Recent Blog Posts
Often, when I visit yoga studios, I see yama and niyama posters on the walls – particularly, for some reason, in the bathroom. One time, when I was out of town, I found a class I wanted to take at a studio I’d never been to. When I walked in, the receptionist didn’t look up. I stood at the desk waiting for a while and when she finally acknowledged me there was very little eye contact and definitely no smile. However, a curt, “Can I help you” managed to eject itself through her teeth.
Hauling My Butt Out Of The Yoga Comparison Trap By Kristine Kaoverii Weber | June 25, 2020 COMMENTSWhen I first moved to Asheville there was a very popular teacher named Shala. People loved her classes then and they still love her classes now. I thought to myself,...
The Neurobiology of De-escalation By Kristine Kaoverii Weber | June 18, 2020 COMMENTSI'm a little biased, but I think my son has always had a great sense of humor. When he was four he started putting raspberries on his fingertips and then letting them dance to a...
I have inherited the generational trauma of a people who were oppressed, brutalized, spiritually and politically disenfranchised, culturally crushed, and left landless, impoverished, grief-stricken and heart-broken.
Still, somehow, my ancestors managed to survive, to rebuild their lives, and to thrive – like flowers emerging from cracks in the pavement.
There are deep rivers of healing waiting beneath the surface that we stand, sit, walk, run, dance, pose and lie upon. This stunning green and blue ball, careening at 828,000 kilometers per hour through a mind-numbingly expansive void, is no lump of rock with a few half-conscious creatures loitering about on its surface.
Yoga practice, while not a substitute for standard mental health care, can provide potent, complementary, person-centered support for coping with the stress during this pandemic. It can also help people build greater resilience to meet the challenges that are certainly ahead.
Yes, we are in the middle of an unprecedented, chaotic, worldwide crisis, but suggesting that yoga teachers who are teaching live classes should be “banged up” and imprisoned as murderers is perhaps not the most… ahem… yogic of suggestions. Namaste.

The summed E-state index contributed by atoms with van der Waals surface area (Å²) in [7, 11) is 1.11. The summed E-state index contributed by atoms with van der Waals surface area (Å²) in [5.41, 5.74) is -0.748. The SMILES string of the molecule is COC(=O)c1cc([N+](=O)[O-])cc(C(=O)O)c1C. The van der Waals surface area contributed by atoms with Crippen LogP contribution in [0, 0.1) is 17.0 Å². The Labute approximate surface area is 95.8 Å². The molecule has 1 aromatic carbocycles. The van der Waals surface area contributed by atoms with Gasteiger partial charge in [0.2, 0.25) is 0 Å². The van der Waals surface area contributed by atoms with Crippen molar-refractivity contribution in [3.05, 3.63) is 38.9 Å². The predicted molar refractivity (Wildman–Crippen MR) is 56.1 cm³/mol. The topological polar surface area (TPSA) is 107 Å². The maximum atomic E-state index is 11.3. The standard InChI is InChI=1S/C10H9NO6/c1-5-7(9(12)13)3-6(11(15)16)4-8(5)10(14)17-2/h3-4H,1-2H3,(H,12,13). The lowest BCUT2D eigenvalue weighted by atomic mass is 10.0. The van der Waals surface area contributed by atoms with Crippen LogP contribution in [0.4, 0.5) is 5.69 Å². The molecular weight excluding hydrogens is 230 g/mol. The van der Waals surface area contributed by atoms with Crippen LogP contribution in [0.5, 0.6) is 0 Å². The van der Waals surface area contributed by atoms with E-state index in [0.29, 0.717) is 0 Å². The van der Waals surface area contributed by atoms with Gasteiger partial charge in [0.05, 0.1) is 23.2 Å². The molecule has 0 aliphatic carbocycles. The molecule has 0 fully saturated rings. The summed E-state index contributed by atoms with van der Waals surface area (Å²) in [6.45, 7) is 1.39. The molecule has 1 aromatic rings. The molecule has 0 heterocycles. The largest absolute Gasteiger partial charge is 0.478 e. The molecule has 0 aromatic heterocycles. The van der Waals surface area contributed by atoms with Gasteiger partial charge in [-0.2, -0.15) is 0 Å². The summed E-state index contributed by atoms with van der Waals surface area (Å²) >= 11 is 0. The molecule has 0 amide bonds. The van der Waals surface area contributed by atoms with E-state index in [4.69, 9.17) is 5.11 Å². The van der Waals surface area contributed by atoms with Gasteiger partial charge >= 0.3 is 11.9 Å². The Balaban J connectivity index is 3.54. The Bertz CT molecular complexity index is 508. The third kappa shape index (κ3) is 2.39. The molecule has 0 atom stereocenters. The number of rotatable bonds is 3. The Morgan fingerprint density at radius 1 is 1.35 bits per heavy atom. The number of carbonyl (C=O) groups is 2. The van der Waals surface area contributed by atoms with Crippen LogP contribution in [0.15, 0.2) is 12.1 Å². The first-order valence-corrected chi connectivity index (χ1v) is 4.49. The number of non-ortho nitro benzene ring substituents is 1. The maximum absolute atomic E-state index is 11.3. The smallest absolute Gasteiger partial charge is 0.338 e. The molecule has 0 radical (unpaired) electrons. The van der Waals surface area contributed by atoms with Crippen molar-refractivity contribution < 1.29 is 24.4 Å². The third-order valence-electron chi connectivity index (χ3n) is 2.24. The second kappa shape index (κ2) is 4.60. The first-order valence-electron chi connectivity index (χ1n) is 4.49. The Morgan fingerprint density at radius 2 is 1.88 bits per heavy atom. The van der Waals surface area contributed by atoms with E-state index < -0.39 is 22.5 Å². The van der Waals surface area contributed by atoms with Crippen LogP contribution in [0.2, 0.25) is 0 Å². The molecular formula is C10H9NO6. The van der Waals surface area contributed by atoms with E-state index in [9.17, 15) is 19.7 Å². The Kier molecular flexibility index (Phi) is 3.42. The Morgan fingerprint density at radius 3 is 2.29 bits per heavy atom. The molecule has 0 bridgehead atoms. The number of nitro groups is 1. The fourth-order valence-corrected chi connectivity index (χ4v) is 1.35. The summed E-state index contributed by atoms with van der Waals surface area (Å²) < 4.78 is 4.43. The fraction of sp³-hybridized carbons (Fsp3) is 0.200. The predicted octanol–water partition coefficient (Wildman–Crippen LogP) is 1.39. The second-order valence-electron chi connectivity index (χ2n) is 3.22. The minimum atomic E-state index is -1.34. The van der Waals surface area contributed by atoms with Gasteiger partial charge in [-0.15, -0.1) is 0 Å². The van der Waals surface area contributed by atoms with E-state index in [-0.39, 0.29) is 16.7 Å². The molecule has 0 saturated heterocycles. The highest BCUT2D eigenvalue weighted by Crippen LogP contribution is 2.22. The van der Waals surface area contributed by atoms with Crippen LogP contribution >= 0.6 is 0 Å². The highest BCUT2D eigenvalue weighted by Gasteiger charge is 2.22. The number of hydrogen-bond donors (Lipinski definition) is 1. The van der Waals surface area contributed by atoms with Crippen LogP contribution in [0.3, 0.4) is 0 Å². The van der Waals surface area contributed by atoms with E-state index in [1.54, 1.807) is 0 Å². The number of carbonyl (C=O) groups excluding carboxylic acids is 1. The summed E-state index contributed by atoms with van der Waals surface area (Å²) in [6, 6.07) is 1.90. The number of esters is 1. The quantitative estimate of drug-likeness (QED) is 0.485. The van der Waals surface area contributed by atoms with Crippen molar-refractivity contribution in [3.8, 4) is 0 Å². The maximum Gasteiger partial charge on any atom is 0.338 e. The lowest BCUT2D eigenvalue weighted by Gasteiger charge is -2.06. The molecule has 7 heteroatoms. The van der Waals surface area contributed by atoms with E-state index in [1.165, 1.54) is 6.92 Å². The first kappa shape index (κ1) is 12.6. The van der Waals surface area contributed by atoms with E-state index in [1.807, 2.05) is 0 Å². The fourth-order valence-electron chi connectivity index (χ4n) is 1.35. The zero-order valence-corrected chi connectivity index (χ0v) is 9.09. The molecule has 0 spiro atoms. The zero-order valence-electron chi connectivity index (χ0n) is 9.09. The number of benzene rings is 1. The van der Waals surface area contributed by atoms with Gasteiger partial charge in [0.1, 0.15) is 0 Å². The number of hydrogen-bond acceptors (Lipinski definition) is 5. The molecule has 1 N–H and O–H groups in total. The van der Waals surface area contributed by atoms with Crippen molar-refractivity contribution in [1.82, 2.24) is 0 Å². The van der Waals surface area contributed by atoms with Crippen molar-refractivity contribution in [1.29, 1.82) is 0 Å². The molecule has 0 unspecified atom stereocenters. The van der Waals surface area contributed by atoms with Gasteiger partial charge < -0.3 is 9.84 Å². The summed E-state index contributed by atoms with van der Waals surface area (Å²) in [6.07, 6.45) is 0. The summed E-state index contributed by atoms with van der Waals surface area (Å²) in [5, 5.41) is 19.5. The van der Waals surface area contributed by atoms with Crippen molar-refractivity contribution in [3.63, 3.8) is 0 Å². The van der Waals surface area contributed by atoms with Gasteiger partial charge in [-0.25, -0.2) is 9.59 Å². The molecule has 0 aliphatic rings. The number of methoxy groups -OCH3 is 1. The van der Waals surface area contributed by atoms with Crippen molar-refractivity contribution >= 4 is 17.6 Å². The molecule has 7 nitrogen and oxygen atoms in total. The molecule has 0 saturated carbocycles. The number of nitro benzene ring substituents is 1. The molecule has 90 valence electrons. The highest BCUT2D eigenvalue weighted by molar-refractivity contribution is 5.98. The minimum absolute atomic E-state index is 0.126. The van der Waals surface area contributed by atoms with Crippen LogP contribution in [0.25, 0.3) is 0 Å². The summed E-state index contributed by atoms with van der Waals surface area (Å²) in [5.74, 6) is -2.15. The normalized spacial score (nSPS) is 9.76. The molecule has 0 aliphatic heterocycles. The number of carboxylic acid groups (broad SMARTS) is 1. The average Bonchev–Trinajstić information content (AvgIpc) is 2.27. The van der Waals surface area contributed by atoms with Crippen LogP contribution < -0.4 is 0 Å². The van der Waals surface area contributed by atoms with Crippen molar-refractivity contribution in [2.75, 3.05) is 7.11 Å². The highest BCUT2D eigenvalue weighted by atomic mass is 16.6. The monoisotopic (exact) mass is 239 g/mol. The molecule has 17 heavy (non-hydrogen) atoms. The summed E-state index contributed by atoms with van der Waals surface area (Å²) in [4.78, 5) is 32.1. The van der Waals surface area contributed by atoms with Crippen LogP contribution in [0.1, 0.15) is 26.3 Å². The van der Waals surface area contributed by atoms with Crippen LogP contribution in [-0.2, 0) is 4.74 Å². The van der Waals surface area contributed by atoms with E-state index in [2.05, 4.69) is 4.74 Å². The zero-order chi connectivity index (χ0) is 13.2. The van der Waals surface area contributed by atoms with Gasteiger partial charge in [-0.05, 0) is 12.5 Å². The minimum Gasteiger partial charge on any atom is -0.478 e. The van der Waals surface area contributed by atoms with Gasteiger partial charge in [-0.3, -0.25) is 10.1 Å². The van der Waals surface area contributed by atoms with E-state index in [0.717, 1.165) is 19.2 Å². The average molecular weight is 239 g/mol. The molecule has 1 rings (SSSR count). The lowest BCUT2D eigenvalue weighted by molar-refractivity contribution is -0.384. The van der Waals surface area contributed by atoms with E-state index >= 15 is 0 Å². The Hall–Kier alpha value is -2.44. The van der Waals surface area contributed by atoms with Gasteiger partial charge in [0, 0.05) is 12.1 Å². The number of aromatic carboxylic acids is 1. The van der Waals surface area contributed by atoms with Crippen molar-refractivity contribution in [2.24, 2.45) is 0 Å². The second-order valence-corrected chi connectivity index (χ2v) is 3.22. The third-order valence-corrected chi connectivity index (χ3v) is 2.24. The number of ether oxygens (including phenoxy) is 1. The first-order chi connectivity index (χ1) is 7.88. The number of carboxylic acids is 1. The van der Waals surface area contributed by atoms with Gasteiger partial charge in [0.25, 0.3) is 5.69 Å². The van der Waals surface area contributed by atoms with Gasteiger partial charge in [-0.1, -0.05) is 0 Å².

I don’t think the urge to reorganize is simply about discharging excessive energy or agitation. Rather, it is actually a response to an internal demand for recalibration or adaptation. When there is an internal demand to do things differently, acting out that demand in the external world helps us to prepare for the more challenging internal work.
In the best of times, mantra is a powerful practice for maintaining inner peace and dealing with the ups and downs of life. In challenging times, mantra becomes essential for both inner and outer stability.
Yoga Tools for Anxiety - Podcast! By Kristine Kaoverii Weber | April 22, 2020 COMMENTS Last week I had a chance to (virtually) sit down with my friend Mado Hesselink of The Yoga Teacher Resource Podcast and talk about the rise in anxiety during these difficult times...
Yoga offers a holistically oriented, cost-effective approach that complements current treatment strategies for mental health and substance use disorders. Murali Doraiswamy, a Duke University researcher who conducted a systematic review of yoga for neuropsychiatric disorders concluded, “The search for improved treatments, including non-drug based, to meet the holistic needs of patients is of paramount importance.
The application of yoga techniques to assist in managing chronic pain and the role of spirituality in healing will also be explored. Participants will be introduced to a yoga-informed biopsychosocialspiritual model that addresses treatment as well as recovery, prevention and health promotion. Review of ethical standards for behavioral health providers and yoga practitioners will help to identify alignment and areas where further exploration is needed.
The Subtle®Yoga Teacher Training Certification for Behavioral Health Professionals focuses on learning how to practice and guide clients through yoga breathing, postures, and meditation practices which can benefit mental health and emotional well-being. Participants will learn to teach safe, effective, accessible yoga practices to individuals and groups with a focus on sharing yoga with clients in behavioral health settings. Participants will be introduced to the basics of postures including alignment, anatomy and physiology, and learn how to adapt practices for an office setting.